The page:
With a Little Help from Peers and Teachers: Ethnic-Racial Identity and the Social-Emotional Context of School
Monday, November 28, 2017
University of Michigan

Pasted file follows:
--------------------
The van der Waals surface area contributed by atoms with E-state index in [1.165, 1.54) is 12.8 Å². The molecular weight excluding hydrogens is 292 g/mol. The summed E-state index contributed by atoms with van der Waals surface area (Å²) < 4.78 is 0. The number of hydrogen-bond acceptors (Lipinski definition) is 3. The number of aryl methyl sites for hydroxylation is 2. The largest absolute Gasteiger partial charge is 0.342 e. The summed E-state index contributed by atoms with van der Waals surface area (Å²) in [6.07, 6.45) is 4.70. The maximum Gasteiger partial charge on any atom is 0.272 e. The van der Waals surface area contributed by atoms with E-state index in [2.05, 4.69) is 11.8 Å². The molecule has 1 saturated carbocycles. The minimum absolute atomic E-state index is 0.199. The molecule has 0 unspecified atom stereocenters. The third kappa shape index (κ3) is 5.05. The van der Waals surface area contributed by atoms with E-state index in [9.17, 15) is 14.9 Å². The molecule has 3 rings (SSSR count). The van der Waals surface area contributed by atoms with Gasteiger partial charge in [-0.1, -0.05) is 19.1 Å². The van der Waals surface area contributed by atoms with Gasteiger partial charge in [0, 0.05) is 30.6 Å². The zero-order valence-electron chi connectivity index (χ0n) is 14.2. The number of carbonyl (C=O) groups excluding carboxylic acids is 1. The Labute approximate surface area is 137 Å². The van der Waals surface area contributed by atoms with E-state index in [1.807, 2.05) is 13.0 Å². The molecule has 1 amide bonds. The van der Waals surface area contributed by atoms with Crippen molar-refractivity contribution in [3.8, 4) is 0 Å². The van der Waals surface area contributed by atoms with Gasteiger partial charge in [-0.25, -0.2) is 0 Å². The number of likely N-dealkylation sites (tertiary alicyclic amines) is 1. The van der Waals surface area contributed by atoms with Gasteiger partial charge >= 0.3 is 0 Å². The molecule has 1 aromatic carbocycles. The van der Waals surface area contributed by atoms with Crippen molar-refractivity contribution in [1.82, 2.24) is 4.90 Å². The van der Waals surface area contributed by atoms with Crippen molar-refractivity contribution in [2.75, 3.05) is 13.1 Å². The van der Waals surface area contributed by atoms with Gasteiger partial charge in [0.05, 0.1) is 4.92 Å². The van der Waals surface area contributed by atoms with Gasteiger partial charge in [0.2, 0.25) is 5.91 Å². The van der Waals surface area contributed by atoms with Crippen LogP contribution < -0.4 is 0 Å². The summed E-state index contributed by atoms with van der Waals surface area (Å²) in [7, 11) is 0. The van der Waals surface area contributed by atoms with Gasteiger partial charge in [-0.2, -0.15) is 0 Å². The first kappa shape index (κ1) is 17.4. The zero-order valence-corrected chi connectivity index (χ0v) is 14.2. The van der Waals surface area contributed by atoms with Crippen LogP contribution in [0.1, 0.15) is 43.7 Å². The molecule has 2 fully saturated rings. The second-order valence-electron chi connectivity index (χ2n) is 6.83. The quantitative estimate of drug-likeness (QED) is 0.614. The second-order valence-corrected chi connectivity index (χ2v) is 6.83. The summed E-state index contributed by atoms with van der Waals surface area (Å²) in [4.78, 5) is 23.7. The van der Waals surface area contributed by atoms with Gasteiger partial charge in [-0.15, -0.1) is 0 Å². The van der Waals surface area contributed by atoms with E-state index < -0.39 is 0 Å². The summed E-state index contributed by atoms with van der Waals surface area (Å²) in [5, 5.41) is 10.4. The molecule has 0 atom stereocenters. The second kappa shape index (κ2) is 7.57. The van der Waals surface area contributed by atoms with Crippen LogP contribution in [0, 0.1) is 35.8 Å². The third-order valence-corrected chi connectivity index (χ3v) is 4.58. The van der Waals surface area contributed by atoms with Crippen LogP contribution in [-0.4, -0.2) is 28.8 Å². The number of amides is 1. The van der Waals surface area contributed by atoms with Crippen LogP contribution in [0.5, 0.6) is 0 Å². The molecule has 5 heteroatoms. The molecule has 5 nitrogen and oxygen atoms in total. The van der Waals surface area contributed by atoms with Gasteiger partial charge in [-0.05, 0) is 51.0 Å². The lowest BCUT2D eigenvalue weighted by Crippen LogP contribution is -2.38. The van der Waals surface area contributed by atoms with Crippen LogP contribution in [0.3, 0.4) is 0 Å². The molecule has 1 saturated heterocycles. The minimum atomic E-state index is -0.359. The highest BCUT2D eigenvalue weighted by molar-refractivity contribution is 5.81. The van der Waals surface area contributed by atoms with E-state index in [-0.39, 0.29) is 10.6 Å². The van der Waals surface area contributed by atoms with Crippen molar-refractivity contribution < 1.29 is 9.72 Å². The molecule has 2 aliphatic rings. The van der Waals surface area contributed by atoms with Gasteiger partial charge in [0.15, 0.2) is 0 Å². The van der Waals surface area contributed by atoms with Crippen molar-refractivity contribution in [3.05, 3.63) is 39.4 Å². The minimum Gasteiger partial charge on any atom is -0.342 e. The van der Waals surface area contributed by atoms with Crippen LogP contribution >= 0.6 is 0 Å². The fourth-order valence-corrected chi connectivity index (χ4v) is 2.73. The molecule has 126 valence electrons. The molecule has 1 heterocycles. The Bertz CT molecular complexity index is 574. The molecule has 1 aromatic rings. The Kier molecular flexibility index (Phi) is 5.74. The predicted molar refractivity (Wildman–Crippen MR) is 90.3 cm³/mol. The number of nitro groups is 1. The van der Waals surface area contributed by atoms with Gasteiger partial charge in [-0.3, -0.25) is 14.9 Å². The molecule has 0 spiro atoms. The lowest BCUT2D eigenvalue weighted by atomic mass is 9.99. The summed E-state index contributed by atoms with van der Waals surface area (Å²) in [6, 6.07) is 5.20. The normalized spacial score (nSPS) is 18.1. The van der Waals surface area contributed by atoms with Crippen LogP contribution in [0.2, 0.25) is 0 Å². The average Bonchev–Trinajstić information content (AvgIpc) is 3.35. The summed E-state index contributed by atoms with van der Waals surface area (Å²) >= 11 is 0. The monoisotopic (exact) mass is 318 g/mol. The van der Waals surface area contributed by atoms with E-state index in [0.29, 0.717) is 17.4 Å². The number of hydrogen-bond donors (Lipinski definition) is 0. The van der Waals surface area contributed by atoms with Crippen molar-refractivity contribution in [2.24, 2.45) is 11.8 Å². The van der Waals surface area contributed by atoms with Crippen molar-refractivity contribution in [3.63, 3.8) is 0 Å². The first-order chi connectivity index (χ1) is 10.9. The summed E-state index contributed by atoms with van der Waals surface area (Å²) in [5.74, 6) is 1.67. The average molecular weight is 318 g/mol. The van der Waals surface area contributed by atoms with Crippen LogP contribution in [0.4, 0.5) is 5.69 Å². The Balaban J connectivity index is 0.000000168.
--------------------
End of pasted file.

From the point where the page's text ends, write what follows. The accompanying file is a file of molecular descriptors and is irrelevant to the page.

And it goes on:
Ethnic-racial identity is an important developmental concern with implications for psychological and academic adjustment. There is ample evidence that race and ethnicity shape youths’ daily experiences in school. Such experiences should be understood within the broader social-emotional context of schooling–the conditions for which adults are ultimately responsible. Are peer interactions around race couched in a conflicted, alienating, and inequitable space? Or one that is harmonious, emotionally-supportive, and equitable? We know surprisingly little about how social-emotional characteristics of teacher and peer interactions may inform changes in ethnic-racial identity. In this talk, I will present recent research from my lab that illuminates some of the ways in which the ethnic-racial identity of diverse youth is embedded in a school’s social-emotional context.